Fig. 3
figure 3

Kaplan-Meier and Cumulative Incidence function/estimate of death and transplantation

Table 1 Demographic Characteristics and Laboratory Values of ESRD Patients Undergoing Hemodialysis

Considering death as the primary event of interest (Table 2), age, being male, cholesterol, and iPTH had a significant effect on the survival of ESRD patients in the univariate analyses. An inverse relationship between phosphorous levels and HD patients’ survival was detected in the univariate model. Patients with phosphorus level \(\ge\)5 mg/dL had an elevated hazard of mortality compared to patients with phosphorus level \(<\)5 mg/dL (S-HR = 1.15 (80% HPD region: 0.69–1.82); however, it was not statistically significant.

In the multivariable analysis, assuming that the effects of all the other variables were constant, the adjusted sub-hazard ratio (S-HR) of sex was 4.64 (90% HPD region: 1.36–15.49), implying that being male had a 4.64-fold increase in the hazard of death. Moreover, both lower and higher levels of serum calcium were associated with increased mortality risk with respect to the reference group (8.6–9.5 mg/dL); however, this incremental effect was only significant in individuals with serum calcium \(\ge\)9.5 mg/dL (S-HR = 2.33 (90% HPD region: 1.05–5.32)).

Furthermore, patients with iPTH \(\le\)150 pg/mL had a 2.56-fold higher sub-hazard of mortality than individuals with iPTH between 150 and 600 pg/mL (90% HPD region: 1.09–6.15).

Table 2 Univariate and Multivariable Competing Risks Model for Death in ESRD Patients (n = 109)

As indicated in Table 3, when the outcome was time to receive kidney transplantation, potassium level\(>\)5 mEq/L and phosphorus\(\ge\)5 mg/dL were statistically significant in the univariate analyses. In the Multivariable analysis, potassium level\(>\)5 mEq/L was associated with prolonging time to kidney transplantation. Holding the effect of all the other variables constant, the adjusted S-HR for potassium level\(>\)5 mEq/L was 0.28 (90% HPD region: 0.10–0.86). It is noteworthy that PH assumption was satisfied in data (results not shown).

Table 3 Univariate and Multivariable Competing Risks Model for Transplantation in ESRD Patients (n = 109)


It is critical to utilize an appropriate statistical method to detect factors that could potentially predict the prognosis of the disease [12]. In this study, the application of the competing risks analysis revealed that variables such as sex, serum calcium level \(\ge\)9.5 mg/dL, and iPTH level \(\le\)150 pg/mL had a significant effect on time to death.

The 4-year cumulative incidence of death in HD patients was estimated at 63.7%, while this estimation is reported to be about 75% in the most extensive multicenter study in Khuzestan province, Iran [5]. The estimated CIF in our analysis was roughly comparable to US registries but substantially lower than the Khuzestan province report, though it was still higher than European and Japanese registries [13, 14]. In another single-center study conducted by Ossareh et al. on 540 HD patients in Tehran, cumulative death incidence at 5 years was 53.7%, and survival was better in patients who started HD later (after 2004) [15]. Thus, the better survival of our patients compared to the Khuzestan province report in 2012 may be explained by improved HD technologies or advancements in pharmacological therapies in recent years. However, differences in genetic, economic, and demographic factors may also be involved.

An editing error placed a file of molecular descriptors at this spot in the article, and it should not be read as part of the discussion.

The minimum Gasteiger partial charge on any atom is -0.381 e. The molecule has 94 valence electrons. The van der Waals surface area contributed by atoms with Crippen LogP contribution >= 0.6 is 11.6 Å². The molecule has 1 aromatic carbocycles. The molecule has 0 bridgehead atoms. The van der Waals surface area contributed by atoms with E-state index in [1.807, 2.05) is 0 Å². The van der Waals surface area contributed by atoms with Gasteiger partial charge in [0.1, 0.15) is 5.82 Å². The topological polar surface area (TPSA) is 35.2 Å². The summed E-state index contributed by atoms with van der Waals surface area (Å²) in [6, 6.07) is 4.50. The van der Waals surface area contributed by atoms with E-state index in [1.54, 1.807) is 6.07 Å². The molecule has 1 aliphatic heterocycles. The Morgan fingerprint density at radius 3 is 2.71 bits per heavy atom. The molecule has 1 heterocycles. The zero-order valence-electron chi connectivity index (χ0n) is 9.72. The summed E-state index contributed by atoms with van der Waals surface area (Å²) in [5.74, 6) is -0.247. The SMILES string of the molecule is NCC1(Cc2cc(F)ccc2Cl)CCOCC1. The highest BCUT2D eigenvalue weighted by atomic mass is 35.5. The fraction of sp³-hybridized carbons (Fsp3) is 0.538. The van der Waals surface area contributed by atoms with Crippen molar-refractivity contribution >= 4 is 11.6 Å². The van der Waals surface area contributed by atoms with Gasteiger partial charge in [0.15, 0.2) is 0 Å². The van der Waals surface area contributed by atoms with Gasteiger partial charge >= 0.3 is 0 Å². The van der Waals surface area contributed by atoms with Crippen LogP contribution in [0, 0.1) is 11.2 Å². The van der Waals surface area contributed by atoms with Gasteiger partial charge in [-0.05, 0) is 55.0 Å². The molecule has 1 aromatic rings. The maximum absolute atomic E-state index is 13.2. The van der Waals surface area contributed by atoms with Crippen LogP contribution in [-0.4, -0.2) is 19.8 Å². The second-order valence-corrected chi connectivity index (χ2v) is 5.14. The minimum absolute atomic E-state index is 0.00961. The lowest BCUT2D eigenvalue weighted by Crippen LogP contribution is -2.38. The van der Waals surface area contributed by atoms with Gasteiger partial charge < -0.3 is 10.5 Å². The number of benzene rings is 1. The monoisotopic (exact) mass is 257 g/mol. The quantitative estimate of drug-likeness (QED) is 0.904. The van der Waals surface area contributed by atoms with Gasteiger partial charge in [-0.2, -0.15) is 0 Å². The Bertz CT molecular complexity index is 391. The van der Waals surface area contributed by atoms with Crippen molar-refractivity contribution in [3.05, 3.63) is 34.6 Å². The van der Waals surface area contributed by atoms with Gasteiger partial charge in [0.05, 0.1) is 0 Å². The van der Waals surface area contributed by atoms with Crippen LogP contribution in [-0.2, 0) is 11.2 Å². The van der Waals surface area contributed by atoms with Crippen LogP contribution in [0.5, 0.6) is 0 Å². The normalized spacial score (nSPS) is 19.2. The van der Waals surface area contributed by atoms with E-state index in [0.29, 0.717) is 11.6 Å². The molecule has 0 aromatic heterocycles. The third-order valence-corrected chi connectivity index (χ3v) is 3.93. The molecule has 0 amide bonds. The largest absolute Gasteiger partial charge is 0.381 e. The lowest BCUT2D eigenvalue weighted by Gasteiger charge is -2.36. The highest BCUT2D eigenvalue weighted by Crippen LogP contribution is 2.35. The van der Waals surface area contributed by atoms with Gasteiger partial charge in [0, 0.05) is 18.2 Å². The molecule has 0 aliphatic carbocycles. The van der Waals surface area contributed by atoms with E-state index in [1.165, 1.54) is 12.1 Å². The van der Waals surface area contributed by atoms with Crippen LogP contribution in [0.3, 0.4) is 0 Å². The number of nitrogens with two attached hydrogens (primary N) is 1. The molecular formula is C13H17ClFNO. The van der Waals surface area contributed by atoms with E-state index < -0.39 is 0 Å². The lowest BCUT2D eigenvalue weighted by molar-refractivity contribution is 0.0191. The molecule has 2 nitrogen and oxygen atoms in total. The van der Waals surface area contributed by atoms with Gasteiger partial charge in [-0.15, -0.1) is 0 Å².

Our results demonstrated that the male gender was associated with a higher risk of mortality. Similarly, others concluded that despite females having a greater prevalence of CKD, male HD patients had a higher mortality rate [12]. Cardiovascular events are one of the most important causes of death in HD patients. Therefore, the increased mortality rate in male HD patients may be explained by the higher rate of cardiovascular problems in the male population. Some studies have reported a higher rate of kidney transplantation in male HD patients than in females [13].

Age-associated factors like cardiovascular problems, malnutrition, or life-threatening comorbidities decrease the survival rate of older adults on HD. Some studies demonstrated a higher risk of death in old-aged HD patients [16, 17], while others found no significant association between age and higher mortality risk [18, 19]. Our findings showed a slight increase in the hazard of death for every year of age increase, although it was not statistically significant in the multivariable model.